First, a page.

If you think the kind of life we find in deep oceans, unexplored caves or boiling hot, acid rich environments is weird, you can look much closer to find even weirder home. In fact, the weirdest stuff happens so close, you can't even "look" properly at it, on your eyes.
Researchers at the Centre National de la Recherche Scientifique (CNRS) in France found
an entire ecosystem of parasites on the eyes of a 17-year-old French woman.
The woman was wearing contact lenses and diluting the cleaning solution with tap water. She also wore the one-month lenses for three months at a time.
When she came to the doctor with pain and redness in her left eye, it was clear what happened, the contacts had become infected. The infection wasn't dangerous.
However, when researchers cultivated the liquid on the contact lenses they discovered several new organisms. They found three bacteria and one amoeba, all previously known.
Inside the amoeba, they found two new types of bacteria and one new type of giant virus. That's three new organisms inside one amoeba. It gets better.
The new giant virus researchers dubbed Lentille. Giant viruses, as their name implies, can be as large as bacteria and are veritable DNA replicating factories.
What the researchers found inside the giant virus was even more interesting, a new type of virus that infects other viruses, which they called Sputnik 2.
Sputnik 2 belongs to a family of viruses, called virophage, that can only reproduce in cells infected by other viruses. Sputnik 2 was found both inside the amoeba and inside the Lentille virus.
Sputnik 2 is only the fourth virophage ever discovered. The first ever discovered was Sputnik, Russian for "fellow traveler," by the same researchers.
The virophage hijacks the mechanisms used by other viruses to replicate itself, it is a virus' virus.
Sputnik 2 is unique among its peers in that it can insert its DNA into the DNA of the virus it's infecting, just like some viruses, HIV, herpes, can insert their DNA into the cells they're infecting.
But the rabbit hole goes even deeper. The researchers started looking at Lentille's DNA for bits that didn't belong to it or Sputnik and they found just that, strands of DNA that didn't belong there. These strands were in far greater number than the virus' own genome, 3 to 14 times more.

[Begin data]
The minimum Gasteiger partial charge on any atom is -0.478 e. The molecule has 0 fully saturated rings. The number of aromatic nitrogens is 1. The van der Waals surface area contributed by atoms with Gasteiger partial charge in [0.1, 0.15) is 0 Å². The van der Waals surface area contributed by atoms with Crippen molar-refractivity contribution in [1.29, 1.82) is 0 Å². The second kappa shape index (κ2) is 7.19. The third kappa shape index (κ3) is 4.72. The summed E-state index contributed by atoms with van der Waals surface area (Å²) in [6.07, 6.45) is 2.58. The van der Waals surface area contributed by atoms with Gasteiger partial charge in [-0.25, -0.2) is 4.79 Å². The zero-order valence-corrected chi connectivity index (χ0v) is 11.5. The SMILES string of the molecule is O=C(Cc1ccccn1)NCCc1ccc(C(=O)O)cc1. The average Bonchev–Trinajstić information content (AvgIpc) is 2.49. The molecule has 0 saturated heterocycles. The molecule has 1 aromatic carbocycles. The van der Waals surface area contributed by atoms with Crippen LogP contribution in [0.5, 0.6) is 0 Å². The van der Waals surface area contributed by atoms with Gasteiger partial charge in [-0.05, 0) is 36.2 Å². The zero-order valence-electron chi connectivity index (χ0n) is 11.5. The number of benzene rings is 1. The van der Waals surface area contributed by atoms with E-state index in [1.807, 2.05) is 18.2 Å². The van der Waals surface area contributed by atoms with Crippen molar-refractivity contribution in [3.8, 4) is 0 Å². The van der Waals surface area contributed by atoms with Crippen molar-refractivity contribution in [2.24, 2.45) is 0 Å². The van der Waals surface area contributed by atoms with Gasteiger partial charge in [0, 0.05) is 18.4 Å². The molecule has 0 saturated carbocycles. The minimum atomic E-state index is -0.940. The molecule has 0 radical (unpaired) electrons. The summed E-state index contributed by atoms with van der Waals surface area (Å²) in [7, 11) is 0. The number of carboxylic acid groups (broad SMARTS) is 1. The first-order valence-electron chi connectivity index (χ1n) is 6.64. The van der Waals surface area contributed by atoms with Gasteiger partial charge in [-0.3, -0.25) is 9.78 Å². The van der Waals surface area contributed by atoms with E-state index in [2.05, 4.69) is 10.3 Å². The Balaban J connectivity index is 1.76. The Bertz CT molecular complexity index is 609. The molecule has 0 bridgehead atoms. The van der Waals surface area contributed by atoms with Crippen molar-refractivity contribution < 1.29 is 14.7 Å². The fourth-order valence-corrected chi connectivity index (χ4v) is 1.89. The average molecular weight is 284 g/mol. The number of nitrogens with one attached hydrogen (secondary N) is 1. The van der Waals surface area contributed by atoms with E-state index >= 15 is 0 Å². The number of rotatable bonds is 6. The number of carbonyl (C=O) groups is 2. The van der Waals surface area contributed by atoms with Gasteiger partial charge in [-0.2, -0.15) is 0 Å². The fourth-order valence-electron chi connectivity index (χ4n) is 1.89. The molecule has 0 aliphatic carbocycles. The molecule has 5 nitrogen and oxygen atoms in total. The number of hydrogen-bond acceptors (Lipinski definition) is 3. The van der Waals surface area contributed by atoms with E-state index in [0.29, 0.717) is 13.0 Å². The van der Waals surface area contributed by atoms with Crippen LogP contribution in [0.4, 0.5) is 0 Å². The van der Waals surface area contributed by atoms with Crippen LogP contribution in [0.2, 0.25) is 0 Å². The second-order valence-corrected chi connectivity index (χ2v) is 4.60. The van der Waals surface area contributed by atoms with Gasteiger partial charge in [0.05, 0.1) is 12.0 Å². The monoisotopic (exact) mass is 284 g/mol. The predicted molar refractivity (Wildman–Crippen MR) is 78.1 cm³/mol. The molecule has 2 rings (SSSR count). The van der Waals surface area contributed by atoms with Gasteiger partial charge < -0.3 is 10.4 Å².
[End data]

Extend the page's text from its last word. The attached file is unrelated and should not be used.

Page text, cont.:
These strands, which have never before been seen, can attach and detach themselves to Lentille's DNA. They also "live" outside of the DNA inside the giant virus and even inside the virophage, Sputnik 2.
These DNA strands were dubbed transpovirons, after transposons – mobile DNA strands that can jump in and out of the DNA of living cells.
Transpovirons work in the same way, but they can attach themselves to viruses as well. They're really good at replicating, when a giant virus such as Lentille finds a suitable host, these strands begin to multiply "like mad."
While they don't replicate inside virophages, they may use them to go from one giant virus to another. Transpovirons are really small strands of DNA, they have between eight to six genes.
Even more interesting, the genes seem to have been borrowed from all over the place, some from giant viruses, some from virophages, some maybe even from bacteria.
Virophages work in similar ways, pieces from giant viruses, bacteria and even eukaryotic cells have been found inside Sputnik, the original.
One theory on how they acquired DNA from eukaryotic cells is that early cells may have adopted virophages and hosted them to protect them against viral infections.
Needless to say, this opens up a whole new world of exploration. There is every indication that virophages are quite common and found in many types of viruses. The discovery of transpovirons indicates that there may be countless other forms of mobile DNA strands out there. And all of this even on or in our body.